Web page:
Jessie smiled. She’d been thinking about painting when she got home.

‘They’ve taken him away, and now I have this house to myself for the first time ever, but, as luck would have it, I cannot use it as I wish,’ and she flicked the green hose.

‘My neighbour thinks I am off to the nursing home too,’ Baba added, indicating the woman next door with a dismissive wave, ‘but I am going to stay as long as I can. I’ve heard her, talking to my son. She thinks he likes her. Women like him. He’s very good looking. Did you see the photographs? Do you think he is good looking?’

‘Yes, Baba.’

‘But you are camp, no?’

‘Ye-es …’

‘He must be very good looking, if a camp woman thinks he is good looking, no?’

‘I suppose so, Baba.’

‘Camp is not really the right word, is it? But I cannot think of the right word. The word for a camp woman?’

Baba chewed and Jessie span her thumbs around each other.

‘You might have told me, before we showered together. But I’ve decided to like you, you should know. Now tell me what it is you do? None of you girls are really nurses, so what do you do when you’re not showering old women?’

‘I am an artist,’ Jessie said, in the usual tone, positive but not sure.

‘I am an artist also,’ Baba said, with real delight, ‘you see that one behind you? That is one of mine.’

Jessie turned to look at it. A young woman, head to one side in a pale yellow dress. Not looking at the viewer, but over your shoulder. Over hers, a window and a forest.

‘My sister,’ Baba said, slurping tea.

‘It’s beautiful,’ Jessie said, immediately drawn to the brave tracts of paint that told the story of that face. Much of the rest of the image was hastily sketched, as though the speed was designed to capture some distant impression before it disappeared forever.

‘Killed at eighteen. I did it from memory. Ilse was already weak when the train arrived, but I was strong. I carried her body as far as I could. They took her from me, before we went into the showers …’

When Jessie turned back, Baba was playing with the shells of her egg, moving them around the plate. She was lit from the side, like the girl in the picture, eyes glistening.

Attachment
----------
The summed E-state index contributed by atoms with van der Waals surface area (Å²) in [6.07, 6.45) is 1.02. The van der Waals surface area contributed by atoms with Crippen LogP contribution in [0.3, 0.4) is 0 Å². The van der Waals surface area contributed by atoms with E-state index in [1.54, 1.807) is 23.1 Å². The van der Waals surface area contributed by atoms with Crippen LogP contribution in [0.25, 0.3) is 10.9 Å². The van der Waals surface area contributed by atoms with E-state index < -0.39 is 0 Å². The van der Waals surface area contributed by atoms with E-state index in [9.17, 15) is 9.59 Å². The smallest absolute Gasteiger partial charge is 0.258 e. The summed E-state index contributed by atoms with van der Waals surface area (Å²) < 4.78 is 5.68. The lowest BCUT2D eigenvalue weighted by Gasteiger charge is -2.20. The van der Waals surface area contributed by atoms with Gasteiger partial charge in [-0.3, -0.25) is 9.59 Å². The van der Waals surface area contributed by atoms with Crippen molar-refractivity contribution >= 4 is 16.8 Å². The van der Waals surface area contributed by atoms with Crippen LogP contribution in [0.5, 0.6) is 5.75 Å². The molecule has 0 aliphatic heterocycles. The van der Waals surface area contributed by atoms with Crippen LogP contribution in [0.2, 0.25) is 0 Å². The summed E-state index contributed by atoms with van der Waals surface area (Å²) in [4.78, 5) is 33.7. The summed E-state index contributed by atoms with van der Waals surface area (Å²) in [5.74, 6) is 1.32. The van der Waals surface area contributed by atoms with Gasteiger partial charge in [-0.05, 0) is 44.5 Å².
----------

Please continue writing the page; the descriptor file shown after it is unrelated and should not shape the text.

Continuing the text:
‘You can have the picture, when I go,’ she said, pushing the tray away.

‘BUTCH,’ Helen blurted from the bathroom, ‘didn’t you think of saying that?’

Of course, Jessie thought.

‘And she’s what? German Jew, or Austrian?’

‘I didn’t ask.’

‘So did Terry say if you’d get that shift from now on?’

Helen’s tone was wheedling. Jess watched her through the frosted glass of the bathroom door, shirt lifting above her full, round thighs.

‘Darl? Did Terry say-’

‘No,’ Jessie said, interrupting, ‘but I’m getting more shifts next month.’

‘Fucking straight boy. Can’t he just sort it out so that you get the shifts they said you were supposed to get when you started? We’re trying to pay a mortgage here …’

I know, Jessie thought, drifting into the living room.

When Helen caught up with her, she slipped her arms around Jessie’s sides and hugged her. ‘Jess, my girl,’ she whispered, kissing the back of Jessie’s neck and swaying her from side to side.

Jessie put her arms over her head and reached for the short hairs on Helen’s neck, running her fingers along one of her favourite places.

‘All we gotta do is get you regular shifts, and I can take you away for a dirty weekend, can’t I?’ Helen whispered.

‘Yeah,’ Jessie said, with the vague hope it could be true.

‘SHE’S asked for you again,’ Terry mumbled, the sound of filing drawers scraping open in the background.

‘What about Belinda?’

‘Belinda’s a permanent. I can reassign. Mrs. Brooks is going into a nursing home as soon as a place can be found. It would just be temporary. Okay with that?’

‘Okay,’ Jessie said, ‘and-’, but he was gone.